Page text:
Last updated August 12, 2013. Created by gagarine on August 9, 2012.
Edited by Cottser, Mark Carver, oresh, Wim Leers. Log in to edit this page.

Prefix variables that point to jQuery objects with a dollar sign($)

In any part of your code it should be easy to understand which variables are jQuery objects and which are not.

Incorrect

var foo = $('.foo');
var object = { bar: $('.bar') };

Correct
var $foo = $('.foo');
var object = { $bar: $('.bar') };

Avoid compatibility issues

jQuery is evolving quickly but attempts to maintain backward compatibility with previous releases. Although multiple jQuery versions are not officially supported within a single Drupal major release, many sites use the jQuery update module to take advantage of performance and bug fixes offered by newer versions of jQuery. Custom modules using jQuery should keep up to date with syntax best-practices in order to avoid conflicts with updated versions.

Chaining

For chaining selector you can either use CSS method $(' a b > c') or JavaScript chaining $('a').find('b').children('c'). Second method is slightly faster(test). In both cases reduce the weight of selector(if possible). In case .children() and .find() will return the same results, use .find() method (test).
Incorrect

   this.$el
       .find('.contextual-links')
       .prop('hidden', !isOpen);

Correct
    this.$el.find('.contextual-links')
      .prop('hidden', !isOpen);

Event Delegation

Every event (e.g. click, mouseover, etc.) in JavaScript “bubbles” up the DOM tree to parent elements. This is incredibly useful when you want many elements to call the same function. Instead of binding an event listener function to all of them, you can bind it once to their parent, and have it figure out which node triggered the event.

In examples of jQuery code, you may often see events simply return false; to prevent the default behavior of that event. This type of prevention is often misused and also prevents the "bubbling" propagation of the event. This effect is not always desired. If you wish to either prevent the default behavior or stop propagation, they should be explicitly defined.

Incorrect

$('.item').click(function(event) {
  ...
  // Calls both event.preventDefault() and event.stopPropagation().
  return false;
});

Correct (Drupal 7)
$menus.delegate('.item', 'click', function(event) {
  ...
  // Prevents the default behavior (ie: click).
  event.preventDefault();
  // Prevents propagation (ie: "bubbling").
  event.stopPropagation();
});

Correct (Drupal 8)
$menus.on('click', '.item', function(event) {
  ...
  // Prevents the default event behavior (ie: click).
  event.preventDefault();
  // Prevents the event from propagating (ie: "bubbling").
  event.stopPropagation();
});

Functions

Separate your functions into individual functions and call them when needed.
Incorrect

// Can be called only on click.
$('.btn').click( function() { ... });

Correct
// Can be called anywhere.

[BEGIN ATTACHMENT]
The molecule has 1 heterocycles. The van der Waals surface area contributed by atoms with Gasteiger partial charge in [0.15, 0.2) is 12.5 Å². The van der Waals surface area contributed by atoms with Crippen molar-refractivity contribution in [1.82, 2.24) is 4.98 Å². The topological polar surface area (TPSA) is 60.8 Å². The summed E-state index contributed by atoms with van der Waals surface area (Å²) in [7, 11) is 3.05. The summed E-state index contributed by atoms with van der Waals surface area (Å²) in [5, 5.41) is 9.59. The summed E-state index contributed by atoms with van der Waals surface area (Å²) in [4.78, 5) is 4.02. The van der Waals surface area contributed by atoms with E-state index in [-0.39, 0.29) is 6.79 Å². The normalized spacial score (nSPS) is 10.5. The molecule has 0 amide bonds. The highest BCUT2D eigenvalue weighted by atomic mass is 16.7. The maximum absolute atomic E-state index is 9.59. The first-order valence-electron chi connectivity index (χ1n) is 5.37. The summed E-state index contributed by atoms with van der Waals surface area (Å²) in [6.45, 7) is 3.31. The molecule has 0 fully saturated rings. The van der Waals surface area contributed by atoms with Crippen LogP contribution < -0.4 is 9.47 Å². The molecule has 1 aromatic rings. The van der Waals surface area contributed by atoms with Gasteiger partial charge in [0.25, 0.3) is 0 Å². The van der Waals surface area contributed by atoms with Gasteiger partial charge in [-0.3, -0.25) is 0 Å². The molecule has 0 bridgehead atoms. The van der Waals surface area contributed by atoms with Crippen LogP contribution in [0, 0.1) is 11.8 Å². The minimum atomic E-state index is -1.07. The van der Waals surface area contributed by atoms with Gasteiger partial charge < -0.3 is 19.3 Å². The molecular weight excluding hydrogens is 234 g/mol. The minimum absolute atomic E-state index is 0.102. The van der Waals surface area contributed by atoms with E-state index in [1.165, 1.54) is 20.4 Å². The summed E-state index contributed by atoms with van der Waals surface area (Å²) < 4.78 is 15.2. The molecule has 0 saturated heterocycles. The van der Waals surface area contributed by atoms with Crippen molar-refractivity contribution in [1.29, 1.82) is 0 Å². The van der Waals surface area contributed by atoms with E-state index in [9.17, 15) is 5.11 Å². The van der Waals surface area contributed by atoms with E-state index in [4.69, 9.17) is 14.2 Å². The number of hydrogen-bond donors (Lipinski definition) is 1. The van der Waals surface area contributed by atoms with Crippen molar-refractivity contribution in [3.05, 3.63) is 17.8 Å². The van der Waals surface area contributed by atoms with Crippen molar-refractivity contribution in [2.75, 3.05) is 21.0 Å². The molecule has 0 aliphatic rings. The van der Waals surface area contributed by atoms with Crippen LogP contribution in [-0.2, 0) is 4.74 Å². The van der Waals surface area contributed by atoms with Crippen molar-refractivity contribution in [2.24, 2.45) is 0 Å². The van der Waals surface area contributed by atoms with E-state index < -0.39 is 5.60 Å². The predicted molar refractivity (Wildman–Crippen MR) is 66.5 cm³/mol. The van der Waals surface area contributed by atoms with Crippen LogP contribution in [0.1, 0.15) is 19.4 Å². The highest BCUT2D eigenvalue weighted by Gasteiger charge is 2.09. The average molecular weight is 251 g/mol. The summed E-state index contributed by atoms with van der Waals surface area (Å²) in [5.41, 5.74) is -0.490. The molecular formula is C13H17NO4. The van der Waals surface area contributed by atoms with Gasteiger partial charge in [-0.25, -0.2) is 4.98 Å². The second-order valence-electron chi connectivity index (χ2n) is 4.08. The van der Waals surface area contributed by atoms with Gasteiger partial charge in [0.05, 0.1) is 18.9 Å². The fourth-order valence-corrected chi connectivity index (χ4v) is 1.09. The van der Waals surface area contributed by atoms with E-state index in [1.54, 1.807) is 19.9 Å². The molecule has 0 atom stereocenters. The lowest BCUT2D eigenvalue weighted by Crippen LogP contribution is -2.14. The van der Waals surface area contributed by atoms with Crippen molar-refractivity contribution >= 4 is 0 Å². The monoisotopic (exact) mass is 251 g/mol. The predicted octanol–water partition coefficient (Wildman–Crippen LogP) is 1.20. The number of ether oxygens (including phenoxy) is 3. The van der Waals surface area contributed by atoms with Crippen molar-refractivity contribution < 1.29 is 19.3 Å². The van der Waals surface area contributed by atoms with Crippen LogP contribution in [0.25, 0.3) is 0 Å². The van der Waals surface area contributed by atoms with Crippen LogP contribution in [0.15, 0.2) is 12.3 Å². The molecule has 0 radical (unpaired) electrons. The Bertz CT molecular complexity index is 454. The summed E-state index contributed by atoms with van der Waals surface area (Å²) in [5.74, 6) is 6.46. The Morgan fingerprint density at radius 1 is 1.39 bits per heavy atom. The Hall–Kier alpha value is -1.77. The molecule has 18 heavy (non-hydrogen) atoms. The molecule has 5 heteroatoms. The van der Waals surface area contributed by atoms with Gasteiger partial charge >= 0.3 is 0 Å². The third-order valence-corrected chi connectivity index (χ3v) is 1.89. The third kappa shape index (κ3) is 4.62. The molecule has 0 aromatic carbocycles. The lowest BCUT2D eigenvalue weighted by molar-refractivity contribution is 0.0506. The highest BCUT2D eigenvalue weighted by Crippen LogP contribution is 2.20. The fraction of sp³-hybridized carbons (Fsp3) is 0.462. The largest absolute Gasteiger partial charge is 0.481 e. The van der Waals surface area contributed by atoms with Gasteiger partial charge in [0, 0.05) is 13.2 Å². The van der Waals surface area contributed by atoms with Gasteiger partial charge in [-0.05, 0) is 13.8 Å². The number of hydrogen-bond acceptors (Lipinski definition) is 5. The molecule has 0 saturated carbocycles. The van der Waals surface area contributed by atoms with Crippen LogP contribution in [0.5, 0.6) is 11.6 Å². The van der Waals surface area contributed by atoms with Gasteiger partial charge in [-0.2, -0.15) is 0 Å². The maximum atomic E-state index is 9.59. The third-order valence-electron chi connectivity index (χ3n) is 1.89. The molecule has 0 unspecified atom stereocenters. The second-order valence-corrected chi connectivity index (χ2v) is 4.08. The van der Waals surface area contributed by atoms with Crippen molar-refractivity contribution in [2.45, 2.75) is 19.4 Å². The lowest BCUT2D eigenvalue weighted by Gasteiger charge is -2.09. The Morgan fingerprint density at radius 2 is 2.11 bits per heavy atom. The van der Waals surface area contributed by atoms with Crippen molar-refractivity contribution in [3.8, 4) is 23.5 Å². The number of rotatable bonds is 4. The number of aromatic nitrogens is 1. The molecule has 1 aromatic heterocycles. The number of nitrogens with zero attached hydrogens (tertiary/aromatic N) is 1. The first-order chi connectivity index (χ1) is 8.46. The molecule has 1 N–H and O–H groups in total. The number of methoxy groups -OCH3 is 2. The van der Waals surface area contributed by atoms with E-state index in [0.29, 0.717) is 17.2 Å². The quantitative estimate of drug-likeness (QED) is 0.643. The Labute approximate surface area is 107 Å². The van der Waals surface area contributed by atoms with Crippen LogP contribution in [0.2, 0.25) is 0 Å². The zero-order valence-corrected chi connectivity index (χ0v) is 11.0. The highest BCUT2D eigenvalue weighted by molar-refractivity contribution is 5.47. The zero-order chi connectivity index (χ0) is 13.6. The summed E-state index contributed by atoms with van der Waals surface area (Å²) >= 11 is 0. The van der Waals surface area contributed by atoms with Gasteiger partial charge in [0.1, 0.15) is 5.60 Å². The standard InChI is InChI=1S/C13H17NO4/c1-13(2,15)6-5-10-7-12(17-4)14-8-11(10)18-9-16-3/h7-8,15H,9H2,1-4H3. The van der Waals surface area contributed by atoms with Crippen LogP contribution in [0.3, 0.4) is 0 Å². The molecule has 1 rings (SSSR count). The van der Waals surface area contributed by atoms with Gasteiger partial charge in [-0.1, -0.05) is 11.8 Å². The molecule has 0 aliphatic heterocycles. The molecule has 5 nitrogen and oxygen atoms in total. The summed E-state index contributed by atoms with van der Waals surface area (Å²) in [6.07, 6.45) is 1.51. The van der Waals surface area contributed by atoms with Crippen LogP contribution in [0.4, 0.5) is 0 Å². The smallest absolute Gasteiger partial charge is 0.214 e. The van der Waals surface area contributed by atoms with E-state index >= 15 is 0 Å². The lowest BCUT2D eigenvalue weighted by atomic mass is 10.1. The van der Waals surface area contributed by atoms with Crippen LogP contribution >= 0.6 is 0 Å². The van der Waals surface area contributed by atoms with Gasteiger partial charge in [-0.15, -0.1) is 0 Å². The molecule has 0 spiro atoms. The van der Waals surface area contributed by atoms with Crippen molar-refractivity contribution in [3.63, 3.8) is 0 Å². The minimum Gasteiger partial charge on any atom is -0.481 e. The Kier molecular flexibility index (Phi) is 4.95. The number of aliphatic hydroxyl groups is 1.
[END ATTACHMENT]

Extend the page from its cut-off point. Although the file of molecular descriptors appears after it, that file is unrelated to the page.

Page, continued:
function clickFunction() { ... };
$('div').click( function() {clickFunction() });

Context

Always try to give your selectors a context. The default context will search the entire page's DOM. If the context is a cached selection, use find().
Incorrect

// This has no context and is very slow.
var $element = $('.element');

Improved
// Search only in #sidebar.
var $element = $('.element', '#sidebar');

Correct
var $sidebar = $('#sidebar');
var $element = $sidebar.find('.element');

Using #id or .class

Finding elements by the tag ID is much faster (test) then by class name. If your target element appears on the page only once, select it by #id. In case when you have more than one, use class but descend from an #id. See the above context code examples.

jQuery.attr()

This applies only for D6 and D7 because D8 will ship with jQuery 1.9+ which instead uses .prop() for property.
Wrong use of .attr is the cause of the many compatibility problems. Use booleans to set a property, not an empty string. Also, do not assume that property values that are returned are always booleans. .attr('checked') could return either true or 'checked' depending on jQuery version and markup.
Incorrect

$element.attr('disabled', '');
if ($element.attr('checked') === true) { ... }

Correct
$element.attr('disabled', false);
$element.attr('disabled', true);
if ($element.attr('checked')) { ... }

jQuery.each()

This method is indeed very powerful (and appropriate) when dealing with existing instantiated jQuery objects and the need to iterate on them.

It is often misused when needing to iterate over simple native JavaScript arrays or objects. Using native JavaScript for loops are 300-1000 times faster than jQuery.each() (test).
Incorrect

var array = [ ... ];
$.each(array, function(i, item) { ... });

Correct
var array = [ ... ];
for(var i, len = array.length; i < len; i += 1){
  var element = array[i];
}

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